Digital Asset Service Providers – Several companies and financial institutions provide services related to the buying, selling, payment processing and storing of virtual currency (i.e., banks, accountants, exchanges, digital wallet providers, and payment processors). However, there is no assurance that the virtual currency market, or the service providers necessary to accommodate it, will continue to support Digital Assets, continue in existence or grow. Further, there is no assurance that the availability of and access to virtual currency service providers will not be negatively affected by government regulation or supply and demand of Digital Assets. Accordingly, companies or financial institutions that currently support virtual currency may not do so in the future.
Custody of Digital Assets – Under the Advisers Act, SEC registered investment advisers are required to hold securities with “qualified custodians,” among other requirements. Certain Digital Assets may be deemed to be securities. Currently, many of the companies providing Digital Assets custodial services fall outside of the SEC’s definition of “qualified custodian”, and many long-standing, prominent qualified custodians do not provide custodial services for Digital Assets or otherwise provide such services only with respect to a limited number of actively traded Digital Assets. Accordingly, clients may use non- qualified custodians to hold all or a portion of their Digital Assets.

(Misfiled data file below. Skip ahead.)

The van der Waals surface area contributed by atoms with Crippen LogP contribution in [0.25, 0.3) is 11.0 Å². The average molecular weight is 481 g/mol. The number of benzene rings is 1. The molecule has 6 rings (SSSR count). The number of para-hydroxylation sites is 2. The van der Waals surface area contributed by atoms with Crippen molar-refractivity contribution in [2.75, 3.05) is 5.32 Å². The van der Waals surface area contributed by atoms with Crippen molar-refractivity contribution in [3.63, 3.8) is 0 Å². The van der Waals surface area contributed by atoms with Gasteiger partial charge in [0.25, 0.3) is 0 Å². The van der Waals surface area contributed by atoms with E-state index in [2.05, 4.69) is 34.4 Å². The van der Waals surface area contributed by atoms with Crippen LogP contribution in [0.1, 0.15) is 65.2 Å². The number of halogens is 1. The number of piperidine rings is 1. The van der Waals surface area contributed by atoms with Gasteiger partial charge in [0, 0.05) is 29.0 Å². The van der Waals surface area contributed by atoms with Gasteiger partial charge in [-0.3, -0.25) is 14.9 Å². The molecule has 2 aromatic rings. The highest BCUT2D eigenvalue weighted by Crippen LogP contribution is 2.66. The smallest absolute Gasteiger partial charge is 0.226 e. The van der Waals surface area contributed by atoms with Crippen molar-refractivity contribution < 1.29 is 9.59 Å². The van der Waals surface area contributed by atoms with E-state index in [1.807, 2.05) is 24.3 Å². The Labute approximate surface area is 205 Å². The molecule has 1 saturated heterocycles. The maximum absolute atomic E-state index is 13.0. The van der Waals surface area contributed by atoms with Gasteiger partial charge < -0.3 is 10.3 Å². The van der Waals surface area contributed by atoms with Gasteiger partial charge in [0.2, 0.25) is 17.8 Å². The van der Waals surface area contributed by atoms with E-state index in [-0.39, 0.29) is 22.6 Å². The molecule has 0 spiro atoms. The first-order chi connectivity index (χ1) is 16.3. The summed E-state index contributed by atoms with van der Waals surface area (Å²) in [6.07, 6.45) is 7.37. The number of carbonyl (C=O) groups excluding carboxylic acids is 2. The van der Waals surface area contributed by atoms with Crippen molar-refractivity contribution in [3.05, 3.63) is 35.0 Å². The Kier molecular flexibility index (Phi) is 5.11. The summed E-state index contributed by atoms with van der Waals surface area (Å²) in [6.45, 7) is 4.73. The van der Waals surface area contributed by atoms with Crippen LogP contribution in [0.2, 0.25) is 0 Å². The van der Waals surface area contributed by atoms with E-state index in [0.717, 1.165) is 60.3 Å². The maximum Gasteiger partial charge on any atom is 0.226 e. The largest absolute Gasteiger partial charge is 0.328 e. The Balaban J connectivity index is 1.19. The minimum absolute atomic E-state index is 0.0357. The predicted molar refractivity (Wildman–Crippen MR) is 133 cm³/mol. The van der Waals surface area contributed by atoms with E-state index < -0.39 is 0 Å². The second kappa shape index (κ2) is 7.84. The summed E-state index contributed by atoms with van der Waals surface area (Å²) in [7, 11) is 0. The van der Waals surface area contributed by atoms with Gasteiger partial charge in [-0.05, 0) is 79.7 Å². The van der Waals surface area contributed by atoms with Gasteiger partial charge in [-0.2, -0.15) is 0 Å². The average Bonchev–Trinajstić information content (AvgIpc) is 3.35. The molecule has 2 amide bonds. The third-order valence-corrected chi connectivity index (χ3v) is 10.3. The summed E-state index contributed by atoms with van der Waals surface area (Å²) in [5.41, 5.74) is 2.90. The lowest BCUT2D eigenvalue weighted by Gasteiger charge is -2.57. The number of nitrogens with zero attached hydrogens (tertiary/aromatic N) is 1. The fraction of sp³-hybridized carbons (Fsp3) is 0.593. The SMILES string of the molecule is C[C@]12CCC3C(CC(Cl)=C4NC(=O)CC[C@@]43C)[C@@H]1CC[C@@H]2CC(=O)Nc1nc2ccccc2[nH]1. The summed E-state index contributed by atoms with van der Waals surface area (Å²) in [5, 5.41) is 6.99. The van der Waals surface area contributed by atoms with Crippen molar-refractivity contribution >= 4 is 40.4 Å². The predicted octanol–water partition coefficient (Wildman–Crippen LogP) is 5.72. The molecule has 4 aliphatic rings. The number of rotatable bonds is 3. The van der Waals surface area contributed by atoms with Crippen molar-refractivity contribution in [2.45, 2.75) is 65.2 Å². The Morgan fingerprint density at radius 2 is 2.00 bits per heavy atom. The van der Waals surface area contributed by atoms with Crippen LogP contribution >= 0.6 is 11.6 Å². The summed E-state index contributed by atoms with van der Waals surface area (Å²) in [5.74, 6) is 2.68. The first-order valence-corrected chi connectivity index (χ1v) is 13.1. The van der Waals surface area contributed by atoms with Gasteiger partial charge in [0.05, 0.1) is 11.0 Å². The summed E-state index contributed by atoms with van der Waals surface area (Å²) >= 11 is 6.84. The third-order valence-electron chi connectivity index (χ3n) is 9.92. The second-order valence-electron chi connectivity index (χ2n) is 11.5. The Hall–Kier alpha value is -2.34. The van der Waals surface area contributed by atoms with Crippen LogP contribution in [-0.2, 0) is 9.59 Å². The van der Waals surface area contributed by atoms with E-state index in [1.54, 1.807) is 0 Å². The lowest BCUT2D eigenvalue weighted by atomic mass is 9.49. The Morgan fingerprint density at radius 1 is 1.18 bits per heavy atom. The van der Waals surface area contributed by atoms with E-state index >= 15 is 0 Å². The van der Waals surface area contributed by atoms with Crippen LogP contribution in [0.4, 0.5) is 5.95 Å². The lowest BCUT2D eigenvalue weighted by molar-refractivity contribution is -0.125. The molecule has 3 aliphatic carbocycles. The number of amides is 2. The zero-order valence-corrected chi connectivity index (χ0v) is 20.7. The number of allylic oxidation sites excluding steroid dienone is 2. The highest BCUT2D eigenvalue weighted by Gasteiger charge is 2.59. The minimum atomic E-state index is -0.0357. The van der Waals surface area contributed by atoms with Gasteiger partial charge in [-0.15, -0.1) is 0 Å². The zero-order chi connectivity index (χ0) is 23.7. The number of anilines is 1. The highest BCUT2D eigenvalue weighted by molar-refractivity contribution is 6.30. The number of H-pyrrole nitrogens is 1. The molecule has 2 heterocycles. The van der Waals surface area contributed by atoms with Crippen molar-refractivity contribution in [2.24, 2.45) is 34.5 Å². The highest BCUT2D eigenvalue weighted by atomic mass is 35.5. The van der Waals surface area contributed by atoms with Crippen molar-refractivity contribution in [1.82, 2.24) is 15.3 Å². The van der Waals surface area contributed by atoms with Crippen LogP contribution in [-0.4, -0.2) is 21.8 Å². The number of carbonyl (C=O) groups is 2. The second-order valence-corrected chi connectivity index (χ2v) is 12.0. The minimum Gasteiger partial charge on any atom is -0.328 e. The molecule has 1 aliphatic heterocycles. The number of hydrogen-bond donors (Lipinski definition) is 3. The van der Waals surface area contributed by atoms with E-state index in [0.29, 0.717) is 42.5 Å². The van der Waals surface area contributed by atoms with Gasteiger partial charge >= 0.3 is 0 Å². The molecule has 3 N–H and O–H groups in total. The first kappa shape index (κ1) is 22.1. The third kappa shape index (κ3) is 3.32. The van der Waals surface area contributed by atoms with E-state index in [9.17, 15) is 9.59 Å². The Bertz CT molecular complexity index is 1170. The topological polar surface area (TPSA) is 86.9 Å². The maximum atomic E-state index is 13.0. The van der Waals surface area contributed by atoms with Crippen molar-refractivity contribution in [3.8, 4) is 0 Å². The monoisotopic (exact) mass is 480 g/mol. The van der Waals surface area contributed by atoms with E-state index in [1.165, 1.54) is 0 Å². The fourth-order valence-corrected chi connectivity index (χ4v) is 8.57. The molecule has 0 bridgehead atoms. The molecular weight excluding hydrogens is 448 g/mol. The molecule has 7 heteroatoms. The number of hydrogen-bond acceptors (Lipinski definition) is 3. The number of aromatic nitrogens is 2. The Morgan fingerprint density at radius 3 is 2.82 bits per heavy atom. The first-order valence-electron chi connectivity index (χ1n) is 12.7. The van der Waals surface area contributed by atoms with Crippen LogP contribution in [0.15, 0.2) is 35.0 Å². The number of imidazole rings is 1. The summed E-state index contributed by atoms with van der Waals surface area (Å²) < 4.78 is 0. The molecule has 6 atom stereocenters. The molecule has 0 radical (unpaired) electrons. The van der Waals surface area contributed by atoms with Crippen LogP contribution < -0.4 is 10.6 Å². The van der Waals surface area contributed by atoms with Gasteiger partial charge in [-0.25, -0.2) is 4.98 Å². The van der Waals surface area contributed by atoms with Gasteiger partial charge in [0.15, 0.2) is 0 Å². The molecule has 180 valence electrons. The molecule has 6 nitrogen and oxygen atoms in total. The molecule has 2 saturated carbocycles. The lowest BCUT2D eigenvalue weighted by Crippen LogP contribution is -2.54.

Government Oversight of Digital Assets – The regulatory schemes—both foreign and domestic—possibly affecting Digital Assets or a Digital Asset network may not be fully developed and subject to change. It is possible that any jurisdiction may, in the near or distant future, adopt laws, regulations, policies or rules directly or indirectly affecting a Digital Asset network, generally, or restricting the right to acquire, own, hold, sell, convert, trade, or use Digital Assets, or to exchange Digital Assets for either fiat currency or other virtual currency. It is also possible that government authorities may take direct or indirect investigative or prosecutorial action related to, among other things, the use, ownership or transfer of Digital Assets, resulting in a change to its value or to the development of a Digital Asset.